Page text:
Jump to content


Monkey Business


  • Please log in to reply
8 replies to this topic

#1 Spartancrest


    Jo Saku

  • Members
  • 208 posts
  • LocationTasmania

Posted 16 May 2020 - 02:22 AM

Just a heads up on another non-tsuba that appears from time to time. These desk ornaments were made back in the late 70's, not the 1870's,  the 1970's. They were made as museum replicas for a travelling exhibition on Japanese swords and sword furniture, I know because I went to it in Sydney about 1979.(yes I am that old) I have seen these passed off as genuine mounted examples of Edo work and some have the bases removed to make them 'serviceable'. As a replica I paid $40 which was fairly high priced at the time, but some are now being sold for $400 or more - another is on auction right now - opening bid $20 which sounds fair but I wouldn't bid much more!

Attached Thumbnails

  • monkey see monkey do.jpg

  • Tanto54, nektoalex and Steves87 like this

#2 Ken-Hawaii



  • Members
  • 5,826 posts
  • LocationKaneohe, Hawaii, USA

Posted 16 May 2020 - 03:09 AM

Looks more like Wolfman Jack than a monkey!

Ken Goldstein

Anyone can be tough for a season,
but it takes a special kind of human to rise to life's challenges for a lifetime.

#3 Tanto54


    Jo Jo Saku

  • Members
  • 545 posts

Posted 16 May 2020 - 04:24 AM

Dear Dale,


Thanks for the heads up!  How do you think it was made?  Mass production by drop forging or casting?  Looks like the gold was painted on and the monkey soldered on afterwards.  What about the sekigane?  Did they really go to the effort of adding those or are they just painted on? (can't tell from the picture)

George M.

#4 Spartancrest


    Jo Saku

  • Members
  • 208 posts
  • LocationTasmania

Posted 16 May 2020 - 05:01 AM


The bulk of the guard is cast in some sort of alloy- heavy- the monkey is separately cast and has a hole in his hand that attaches to the guard, all the extra's are painted on - some better than others I think the monkey is secured with some sort of glue as well because mine came off and that's the way I repaired it.

The sharp eyed may notice the monkey has been set in the hitsu-ana in this second example. Mine is set like the first example but I have seen about fifty/ fifty so it may have depended on who assembled them. Also my example didn't have all the casting faults as the second obviously does, so the quality control must have eased off.

They are decorative but I don't suggest they are usable. The back of his jacket is detailed - the original must have been really nice.


Saru in a Silk Shirt?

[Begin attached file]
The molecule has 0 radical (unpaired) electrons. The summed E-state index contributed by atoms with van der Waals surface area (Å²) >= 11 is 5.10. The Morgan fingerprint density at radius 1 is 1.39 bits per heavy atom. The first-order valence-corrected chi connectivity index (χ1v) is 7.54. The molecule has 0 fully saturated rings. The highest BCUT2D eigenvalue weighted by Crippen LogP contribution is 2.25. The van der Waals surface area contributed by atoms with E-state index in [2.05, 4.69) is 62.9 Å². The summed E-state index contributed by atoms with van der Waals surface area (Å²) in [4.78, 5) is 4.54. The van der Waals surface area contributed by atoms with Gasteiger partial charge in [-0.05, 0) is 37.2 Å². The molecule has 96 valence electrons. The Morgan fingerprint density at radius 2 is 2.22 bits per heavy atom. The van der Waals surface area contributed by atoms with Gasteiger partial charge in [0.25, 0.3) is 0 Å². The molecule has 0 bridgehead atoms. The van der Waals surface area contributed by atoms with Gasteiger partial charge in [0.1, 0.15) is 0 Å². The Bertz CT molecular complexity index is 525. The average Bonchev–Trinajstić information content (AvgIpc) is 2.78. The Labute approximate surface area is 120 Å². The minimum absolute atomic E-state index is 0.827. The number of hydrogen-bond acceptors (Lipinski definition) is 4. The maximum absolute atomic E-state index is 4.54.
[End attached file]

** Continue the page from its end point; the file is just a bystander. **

Attached Thumbnails

  • monkey like mine.jpg

  • Brian and Tanto54 like this

#5 Brian



  • Administrators
  • 14,937 posts
  • LocationSouth Africa

Posted 16 May 2020 - 09:19 AM

Great info, thanks Dale.

  • Spartancrest likes this

- Admin -

Want to contribute? Donate at http://www.paypal.me/japaneseswords
Thank you.

#6 parfaitelumiere


    Jo Saku

  • Members
  • 106 posts
  • Locationfrance

Posted 16 May 2020 - 09:37 AM

I saw these twice for now, this is cast.

Patrice L

#7 Spartancrest


    Jo Saku

  • Members
  • 208 posts
  • LocationTasmania

Posted 07 July 2020 - 12:13 PM

This monkey has had a good scrub, but it can't be said to be 'clean'. https://www.zentnerc...er-Tsuba-Monkey


You will notice all the features of the museum reproductions. Particularly the sekigane as molded in cannot be real. if this is truly silver I will eat it - not that I could afford this apĂ©ritif!

  • PietroParis likes this

#8 vajo


    Tokubetsu Juyo

  • Members
  • 4,329 posts
  • LocationGermany / Bavaria

Posted 07 July 2020 - 02:01 PM

I saw these from time to time on ebay. Really ugly and not my interest.

  • Spartancrest likes this

#9 Spartancrest


    Jo Saku

  • Members
  • 208 posts
  • LocationTasmania

Posted Today, 05:31 AM

Have found the origin of these replicas https://www.worthpoi...nkey-1858300739

The 'Alva Museum Replicas. Inc, N.Y.' operated from 1948 -1990 run by Alfred Wolkenberg. The company specialized in mass produced copies of a huge range of diverse museum pieces. Tsuba pendants etc. turn up manufactured in the 1970's.  Nice to know where they originated from.


Also tagged with one or more of these keywords: tsuba

0 user(s) are reading this topic

0 members, 0 guests, 0 anonymous users

IPB Skin By Virteq